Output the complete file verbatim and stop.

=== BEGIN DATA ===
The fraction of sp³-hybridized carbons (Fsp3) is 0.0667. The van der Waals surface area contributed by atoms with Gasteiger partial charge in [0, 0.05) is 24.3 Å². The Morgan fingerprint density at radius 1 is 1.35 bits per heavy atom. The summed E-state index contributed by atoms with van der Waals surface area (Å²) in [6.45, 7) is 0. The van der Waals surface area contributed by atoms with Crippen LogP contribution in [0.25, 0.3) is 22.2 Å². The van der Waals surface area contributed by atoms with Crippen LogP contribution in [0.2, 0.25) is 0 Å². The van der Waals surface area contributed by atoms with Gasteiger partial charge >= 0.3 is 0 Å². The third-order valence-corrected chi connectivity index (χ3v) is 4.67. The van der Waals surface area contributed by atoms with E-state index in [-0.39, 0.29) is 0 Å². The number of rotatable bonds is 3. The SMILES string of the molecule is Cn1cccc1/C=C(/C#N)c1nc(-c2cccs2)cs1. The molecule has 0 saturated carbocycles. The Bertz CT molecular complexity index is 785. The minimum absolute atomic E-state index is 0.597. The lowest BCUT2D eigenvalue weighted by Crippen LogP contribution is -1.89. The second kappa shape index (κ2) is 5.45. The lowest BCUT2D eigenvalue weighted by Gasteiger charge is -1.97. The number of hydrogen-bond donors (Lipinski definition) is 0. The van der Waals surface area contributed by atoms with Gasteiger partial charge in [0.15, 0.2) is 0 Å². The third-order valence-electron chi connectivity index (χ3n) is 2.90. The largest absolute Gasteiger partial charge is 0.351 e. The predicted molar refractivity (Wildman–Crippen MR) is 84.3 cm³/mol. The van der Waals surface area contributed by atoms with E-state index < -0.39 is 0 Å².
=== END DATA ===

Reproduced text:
The fraction of sp³-hybridized carbons (Fsp3) is 0.0667. The van der Waals surface area contributed by atoms with Gasteiger partial charge in [0, 0.05) is 24.3 Å². The Morgan fingerprint density at radius 1 is 1.35 bits per heavy atom. The summed E-state index contributed by atoms with van der Waals surface area (Å²) in [6.45, 7) is 0. The van der Waals surface area contributed by atoms with Crippen LogP contribution in [0.25, 0.3) is 22.2 Å². The van der Waals surface area contributed by atoms with Crippen LogP contribution in [0.2, 0.25) is 0 Å². The van der Waals surface area contributed by atoms with Gasteiger partial charge >= 0.3 is 0 Å². The third-order valence-corrected chi connectivity index (χ3v) is 4.67. The van der Waals surface area contributed by atoms with E-state index in [-0.39, 0.29) is 0 Å². The number of rotatable bonds is 3. The SMILES string of the molecule is Cn1cccc1/C=C(/C#N)c1nc(-c2cccs2)cs1. The molecule has 0 saturated carbocycles. The Bertz CT molecular complexity index is 785. The minimum absolute atomic E-state index is 0.597. The lowest BCUT2D eigenvalue weighted by Crippen LogP contribution is -1.89. The second kappa shape index (κ2) is 5.45. The lowest BCUT2D eigenvalue weighted by Gasteiger charge is -1.97. The number of hydrogen-bond donors (Lipinski definition) is 0. The van der Waals surface area contributed by atoms with Gasteiger partial charge in [0.15, 0.2) is 0 Å². The third-order valence-electron chi connectivity index (χ3n) is 2.90. The largest absolute Gasteiger partial charge is 0.351 e. The predicted molar refractivity (Wildman–Crippen MR) is 84.3 cm³/mol. The van der Waals surface area contributed by atoms with E-state index < -0.39 is 0 Å².